The new acting President of the New York & Atlantic Railway is Mark H. Westerfield. He lives in Glendale, a few blocks from NY&A’s Fresh Pond Yard, and walks to and from work every day. He has a daughter, son-in-law and grandson, all of whom he is extremely proud, in Gurnee, IL. Mark greatly enjoys NYC’s diverse neighborhoods and has seen many of them “up close and personal” as he is an avid runner and covers much of the territory around Queens and Brooklyn on a daily basis.
Mark Westerfield began his railroad career as a switchman on the Milwaukee Road, in Aberdeen, South Dakota, while he was a freshman at Northern State University. Westerfield is a fourth generation railroader. Upon graduation from college, Westerfield moved to Chicago and took his first management job as a “trainmaster” at Milwaukee’s Bensenville Yard.
Like so many U.S. railroads, the Milwaukee Road no longer exists. It filed for bankruptcy in December of 1977 and was taken over by the Soo Line in February of 1985, which in turn, disappeared into the Canadian Pacific a few years later.
Westerfield left the Soo/Milwaukee in November of 1985 and has worked on and started several short line or feeder railroads across the U.S. and Canada. His career includes a brief stint as Director of Planning and Route Evaluation for Amtrak in Chicago, and 5 years with the Union Pacific, also in Chicago.
Mr. Westerfield has put together a brief history of the freight rail delivery system in the boroughs of Brooklyn and Queens to provide us with some background so that we may better understand the future of rail freight movement as we move further into the 21st century. With the exception of the Hempstead, Port Washington, Oyster Bay and Atlantic Avenue branches, the NY&A operates on all lines owned by the LIRR. The NY&A has exclusive rights on the Bushwick Branch (4 miles) and the Bay Ridge Line (11.5 miles). Both lines diverge from the LIRR Lower Montauk Line at Fresh Pond Junction.
Fresh Pond Junction constitutes the line’s main yard and was the historic junction between the LIRR and numerous carriers that preceded the NY&A. The line from Fresh Pond Junction to the Brooklyn waterfront at 65th Street and Second Avenue was originally constructed as the New York, Bay Ridge & Jamaica Railroad, and later was known as the New York, Brooklyn & Manhattan Beach Railroad. Almost from its inception, it was leased to the LIRR and formally merged into that line in 1925.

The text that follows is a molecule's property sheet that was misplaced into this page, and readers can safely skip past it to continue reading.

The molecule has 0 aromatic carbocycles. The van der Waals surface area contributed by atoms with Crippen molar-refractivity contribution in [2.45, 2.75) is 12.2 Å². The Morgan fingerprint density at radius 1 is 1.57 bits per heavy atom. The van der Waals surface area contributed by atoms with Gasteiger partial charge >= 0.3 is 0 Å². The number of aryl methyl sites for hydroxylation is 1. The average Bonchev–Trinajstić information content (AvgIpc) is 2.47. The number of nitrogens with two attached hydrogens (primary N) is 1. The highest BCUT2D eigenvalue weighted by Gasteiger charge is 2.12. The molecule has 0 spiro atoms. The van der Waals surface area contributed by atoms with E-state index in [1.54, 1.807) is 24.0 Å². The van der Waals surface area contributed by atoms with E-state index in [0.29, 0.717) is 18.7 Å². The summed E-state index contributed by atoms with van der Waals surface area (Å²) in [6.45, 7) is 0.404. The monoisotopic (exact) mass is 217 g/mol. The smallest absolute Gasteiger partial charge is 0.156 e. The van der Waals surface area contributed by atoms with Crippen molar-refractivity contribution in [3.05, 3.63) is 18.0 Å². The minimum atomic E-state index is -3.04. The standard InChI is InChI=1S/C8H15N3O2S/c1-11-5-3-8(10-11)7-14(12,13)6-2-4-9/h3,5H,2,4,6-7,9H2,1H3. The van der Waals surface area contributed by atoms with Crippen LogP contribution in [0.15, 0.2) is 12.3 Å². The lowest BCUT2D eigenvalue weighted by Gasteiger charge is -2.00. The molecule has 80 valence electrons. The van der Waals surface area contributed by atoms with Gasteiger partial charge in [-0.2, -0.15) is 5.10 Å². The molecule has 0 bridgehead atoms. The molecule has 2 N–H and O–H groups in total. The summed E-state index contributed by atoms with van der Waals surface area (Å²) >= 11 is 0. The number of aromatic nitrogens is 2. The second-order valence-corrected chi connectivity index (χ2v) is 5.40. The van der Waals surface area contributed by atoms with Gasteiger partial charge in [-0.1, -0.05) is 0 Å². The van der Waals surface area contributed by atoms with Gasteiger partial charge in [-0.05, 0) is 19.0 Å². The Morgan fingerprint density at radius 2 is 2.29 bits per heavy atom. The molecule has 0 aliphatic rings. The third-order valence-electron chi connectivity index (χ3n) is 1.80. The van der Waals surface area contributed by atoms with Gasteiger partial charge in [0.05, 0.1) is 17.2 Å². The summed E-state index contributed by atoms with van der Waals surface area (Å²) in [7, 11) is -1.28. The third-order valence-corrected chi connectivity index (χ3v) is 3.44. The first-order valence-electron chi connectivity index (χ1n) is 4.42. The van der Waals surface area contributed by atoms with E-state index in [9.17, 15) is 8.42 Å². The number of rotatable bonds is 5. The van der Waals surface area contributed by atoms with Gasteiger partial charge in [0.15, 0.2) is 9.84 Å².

With the construction of the New York Connecting Railroad, a joint venture of the New Haven & Pennsylvania Railroad, which began in 1912, the line was extended from Fresh Pond Junction to the Bronx, via the Hell Gate Bridge. At its height, the line boasted 4 main tracks from Fresh Pond Junction to 65th Street, and was electrified between 1927 and 1968. The Penn Central merger saw a dramatic decrease in traffic and elimination of electrification.
The NY&A’s main interchange partner is CSX, which delivers and pulls cars from Fresh Pond Junction 7 days a week. CSX crews operate to and from Oak Point Yard in the Bronx. The Canadian Pacific Railroad also has trackage rights on this route, tri-weekly. Providence & Worcester crews deliver trains of crushed stone, two or three days a week on a seasonal basis. In addition, the NY&A connects with a car float operated by the New York – New Jersey Railroad at the 65th Street Yard at the end of the Bay Ridge Branch. This route has seen
considerable growth in recent years. New York – New Jersey serves as bridge carrier for the Norfolk Southern Railway. This interchange is usually accomplished on a Monday thru Friday basis.
The NY&A began operation in May of 1997 and has enjoyed a steady increase in traffic, from 9,000 cars per year at its outset to over 22,000 cars last year. Commodities handled include: lumber, beer, rice, fresh vegetables, paper, plastic pellets, brick, edible oils and propane arriving inbound, with significant amounts of construction & demolition debris, scrap metal, and a smaller amount of municipal solid waste heading outbound. Add scrap metal, and it is over 2,000 cars a year!
It is worth noting that in the shade of a more than 100-year old tree at Fresh Pond Junction rests the site of the NY&A’s offices and locomotive shop. Care was exercised to save the tree as the new office and shop were constructed. Saving this tree was indicative of NY&A’s understanding of the value of preserving nature and improving air quality. And, air quality will definitely improve as we use our voice to advocate for the removal of municipal solid waste by sealed rail cars and eliminate the hundreds of 18-wheeler waste haulers that plow through our neighborhoods every night and weekend. In addition to improved air quality we must advocate through the proper authorities to get the float bridge at 65th street in operation forthwith and to build a new float bridge at the Greenville Yards in New Jersey. The operation of new reliable float bridges will provide a significant increase in the amount of rail cars moved across New York Harbor each year, reduce truck traffic on Hudson River crossings and reduce congestion on the BQE and the LIE.
As we learn more about the value of moving freight by rail, NY&A is indeed an important neighbor in addressing the problems of air quality, unwanted truck traffic and road congestion and is lucky to have someone as knowledgeable as Mark Westerfield as its acting President.